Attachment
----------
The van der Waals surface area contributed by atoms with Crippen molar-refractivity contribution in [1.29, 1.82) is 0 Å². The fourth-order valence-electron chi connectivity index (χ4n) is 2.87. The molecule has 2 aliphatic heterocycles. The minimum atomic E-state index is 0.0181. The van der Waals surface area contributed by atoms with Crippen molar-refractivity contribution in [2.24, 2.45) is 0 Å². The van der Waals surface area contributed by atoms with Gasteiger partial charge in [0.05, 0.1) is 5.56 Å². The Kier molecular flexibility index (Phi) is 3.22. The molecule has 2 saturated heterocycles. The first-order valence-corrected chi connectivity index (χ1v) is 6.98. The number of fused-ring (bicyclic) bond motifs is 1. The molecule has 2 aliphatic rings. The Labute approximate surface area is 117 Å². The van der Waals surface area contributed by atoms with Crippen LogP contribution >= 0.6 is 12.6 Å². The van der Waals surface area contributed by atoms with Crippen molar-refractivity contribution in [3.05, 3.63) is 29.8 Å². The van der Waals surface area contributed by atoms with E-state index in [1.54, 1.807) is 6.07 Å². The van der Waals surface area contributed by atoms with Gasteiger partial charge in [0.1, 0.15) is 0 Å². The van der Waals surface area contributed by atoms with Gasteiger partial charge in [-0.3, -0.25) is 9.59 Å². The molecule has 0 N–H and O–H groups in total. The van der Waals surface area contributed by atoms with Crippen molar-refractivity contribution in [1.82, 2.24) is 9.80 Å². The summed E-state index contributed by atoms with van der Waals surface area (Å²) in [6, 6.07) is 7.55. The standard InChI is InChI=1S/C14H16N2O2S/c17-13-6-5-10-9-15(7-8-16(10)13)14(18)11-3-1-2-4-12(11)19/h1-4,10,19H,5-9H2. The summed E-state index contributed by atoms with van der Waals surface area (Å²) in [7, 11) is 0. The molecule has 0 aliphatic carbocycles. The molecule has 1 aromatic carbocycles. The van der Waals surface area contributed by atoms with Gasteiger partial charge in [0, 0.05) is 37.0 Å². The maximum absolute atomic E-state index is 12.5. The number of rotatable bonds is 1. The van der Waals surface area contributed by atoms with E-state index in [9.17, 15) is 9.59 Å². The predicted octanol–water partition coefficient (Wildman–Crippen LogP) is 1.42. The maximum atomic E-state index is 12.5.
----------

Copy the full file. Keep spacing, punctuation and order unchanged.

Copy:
The van der Waals surface area contributed by atoms with Crippen molar-refractivity contribution in [1.29, 1.82) is 0 Å². The fourth-order valence-electron chi connectivity index (χ4n) is 2.87. The molecule has 2 aliphatic heterocycles. The minimum atomic E-state index is 0.0181. The van der Waals surface area contributed by atoms with Crippen molar-refractivity contribution in [2.24, 2.45) is 0 Å². The van der Waals surface area contributed by atoms with Gasteiger partial charge in [0.05, 0.1) is 5.56 Å². The Kier molecular flexibility index (Phi) is 3.22. The molecule has 2 saturated heterocycles. The first-order valence-corrected chi connectivity index (χ1v) is 6.98. The number of fused-ring (bicyclic) bond motifs is 1. The molecule has 2 aliphatic rings. The Labute approximate surface area is 117 Å². The van der Waals surface area contributed by atoms with Crippen LogP contribution >= 0.6 is 12.6 Å². The van der Waals surface area contributed by atoms with Crippen molar-refractivity contribution in [3.05, 3.63) is 29.8 Å². The van der Waals surface area contributed by atoms with E-state index in [1.54, 1.807) is 6.07 Å². The van der Waals surface area contributed by atoms with Gasteiger partial charge in [0.1, 0.15) is 0 Å². The van der Waals surface area contributed by atoms with Gasteiger partial charge in [-0.3, -0.25) is 9.59 Å². The molecule has 0 N–H and O–H groups in total. The van der Waals surface area contributed by atoms with Crippen molar-refractivity contribution in [1.82, 2.24) is 9.80 Å². The summed E-state index contributed by atoms with van der Waals surface area (Å²) in [6, 6.07) is 7.55. The standard InChI is InChI=1S/C14H16N2O2S/c17-13-6-5-10-9-15(7-8-16(10)13)14(18)11-3-1-2-4-12(11)19/h1-4,10,19H,5-9H2. The summed E-state index contributed by atoms with van der Waals surface area (Å²) in [7, 11) is 0. The molecule has 0 aliphatic carbocycles. The molecule has 1 aromatic carbocycles. The van der Waals surface area contributed by atoms with Gasteiger partial charge in [0, 0.05) is 37.0 Å². The maximum absolute atomic E-state index is 12.5. The number of rotatable bonds is 1. The van der Waals surface area contributed by atoms with E-state index in [9.17, 15) is 9.59 Å². The predicted octanol–water partition coefficient (Wildman–Crippen LogP) is 1.42. The maximum atomic E-state index is 12.5.